VIENNA, June 5 (Reuters) – The U.N. nuclear watchdog expressed serious concern on Tuesday that Iran has continued for months to deny it access to sites of interest to it, describing previous suspected activities there that could have been part of a nuclear weapons programme.
The IAEA issued a report in March admonishing Iran for failing to answer its questions about past nuclear activities at three sites and for denying it access to two of them. Diplomats have since said that the agency is looking into activities at the sites that predate its 2015 deal with major powers.
A report to IAEA member states issued on Tuesday detailed suspected activities and materials including “the possible presence…of natural uranium in the form of a metal disc” at a site that “underwent extensive sanitization and levelling in 2003 and 2004”, the report said, describing the third site.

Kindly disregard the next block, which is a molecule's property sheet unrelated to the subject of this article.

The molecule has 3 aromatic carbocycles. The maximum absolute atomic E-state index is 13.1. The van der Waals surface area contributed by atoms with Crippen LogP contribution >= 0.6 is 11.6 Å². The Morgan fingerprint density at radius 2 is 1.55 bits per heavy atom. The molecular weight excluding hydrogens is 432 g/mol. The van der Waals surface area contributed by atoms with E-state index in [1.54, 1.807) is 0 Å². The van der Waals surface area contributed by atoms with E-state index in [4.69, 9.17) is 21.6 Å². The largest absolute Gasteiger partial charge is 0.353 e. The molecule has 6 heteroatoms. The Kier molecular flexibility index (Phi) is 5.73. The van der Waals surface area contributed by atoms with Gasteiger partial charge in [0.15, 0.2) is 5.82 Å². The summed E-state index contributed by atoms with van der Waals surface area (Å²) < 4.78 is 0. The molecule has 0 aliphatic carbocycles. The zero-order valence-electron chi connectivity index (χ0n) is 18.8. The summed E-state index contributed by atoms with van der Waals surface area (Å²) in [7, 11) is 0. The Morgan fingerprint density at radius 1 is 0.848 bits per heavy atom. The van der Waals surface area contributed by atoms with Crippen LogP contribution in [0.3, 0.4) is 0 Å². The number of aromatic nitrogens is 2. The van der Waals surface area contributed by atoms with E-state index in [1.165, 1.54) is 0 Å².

U.S. intelligence agencies and the IAEA believe Iran had a secret, coordinated nuclear weapons programme that it halted in 2003.
“The (IAEA) director general calls on Iran immediately to cooperate fully with the agency, including by providing prompt access to the locations specified,” the IAEA report said.
That report was in addition to a regular quarterly report that showed the Islamic Republic remains in breach of many of the restrictions imposed by its nuclear deal with major powers, and that its stockpile of low-enriched uranium has increased by roughly half to 1,571.6 kg, well above a 202.8 kg limit.
Iran began breaching the accord after President Donald Trump withdrew the United States from the deal – reached before he took office – in 2018 and reimposed heavy economic sanctions on Tehran.
(Reporting by Francois Murphy Editing by Mark Heinrich)